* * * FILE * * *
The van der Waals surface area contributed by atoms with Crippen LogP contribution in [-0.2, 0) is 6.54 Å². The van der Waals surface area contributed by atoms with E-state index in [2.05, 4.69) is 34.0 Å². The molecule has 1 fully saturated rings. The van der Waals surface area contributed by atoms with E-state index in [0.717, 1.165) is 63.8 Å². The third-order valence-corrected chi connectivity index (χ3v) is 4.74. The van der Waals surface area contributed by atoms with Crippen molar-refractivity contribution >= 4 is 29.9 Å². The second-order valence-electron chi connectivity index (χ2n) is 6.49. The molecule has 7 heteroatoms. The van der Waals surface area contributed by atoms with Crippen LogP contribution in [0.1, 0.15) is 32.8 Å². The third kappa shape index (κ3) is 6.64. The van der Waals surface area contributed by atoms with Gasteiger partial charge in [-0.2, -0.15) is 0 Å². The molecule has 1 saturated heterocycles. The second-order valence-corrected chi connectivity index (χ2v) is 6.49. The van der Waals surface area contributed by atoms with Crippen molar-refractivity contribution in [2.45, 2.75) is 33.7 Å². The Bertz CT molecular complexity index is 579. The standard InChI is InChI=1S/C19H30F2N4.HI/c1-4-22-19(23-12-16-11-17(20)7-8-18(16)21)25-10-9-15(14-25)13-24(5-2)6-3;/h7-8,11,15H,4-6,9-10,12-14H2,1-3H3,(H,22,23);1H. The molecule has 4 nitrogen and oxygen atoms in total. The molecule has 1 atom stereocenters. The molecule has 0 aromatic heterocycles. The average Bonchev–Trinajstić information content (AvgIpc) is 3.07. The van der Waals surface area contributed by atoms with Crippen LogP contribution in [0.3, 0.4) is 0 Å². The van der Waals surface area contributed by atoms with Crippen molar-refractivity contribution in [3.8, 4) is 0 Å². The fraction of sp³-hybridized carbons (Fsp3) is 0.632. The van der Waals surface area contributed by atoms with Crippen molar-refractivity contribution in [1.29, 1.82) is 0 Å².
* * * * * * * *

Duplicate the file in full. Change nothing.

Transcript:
The van der Waals surface area contributed by atoms with Crippen LogP contribution in [-0.2, 0) is 6.54 Å². The van der Waals surface area contributed by atoms with E-state index in [2.05, 4.69) is 34.0 Å². The molecule has 1 fully saturated rings. The van der Waals surface area contributed by atoms with E-state index in [0.717, 1.165) is 63.8 Å². The third-order valence-corrected chi connectivity index (χ3v) is 4.74. The van der Waals surface area contributed by atoms with Crippen molar-refractivity contribution >= 4 is 29.9 Å². The second-order valence-electron chi connectivity index (χ2n) is 6.49. The molecule has 7 heteroatoms. The van der Waals surface area contributed by atoms with Crippen LogP contribution in [0.1, 0.15) is 32.8 Å². The third kappa shape index (κ3) is 6.64. The van der Waals surface area contributed by atoms with Gasteiger partial charge in [-0.2, -0.15) is 0 Å². The molecule has 1 saturated heterocycles. The second-order valence-corrected chi connectivity index (χ2v) is 6.49. The van der Waals surface area contributed by atoms with Crippen molar-refractivity contribution in [2.45, 2.75) is 33.7 Å². The Bertz CT molecular complexity index is 579. The standard InChI is InChI=1S/C19H30F2N4.HI/c1-4-22-19(23-12-16-11-17(20)7-8-18(16)21)25-10-9-15(14-25)13-24(5-2)6-3;/h7-8,11,15H,4-6,9-10,12-14H2,1-3H3,(H,22,23);1H. The molecule has 4 nitrogen and oxygen atoms in total. The molecule has 1 atom stereocenters. The molecule has 0 aromatic heterocycles. The average Bonchev–Trinajstić information content (AvgIpc) is 3.07. The van der Waals surface area contributed by atoms with Crippen LogP contribution in [0.3, 0.4) is 0 Å². The van der Waals surface area contributed by atoms with Crippen molar-refractivity contribution in [3.8, 4) is 0 Å². The fraction of sp³-hybridized carbons (Fsp3) is 0.632. The van der Waals surface area contributed by atoms with Crippen molar-refractivity contribution in [1.29, 1.82) is 0 Å².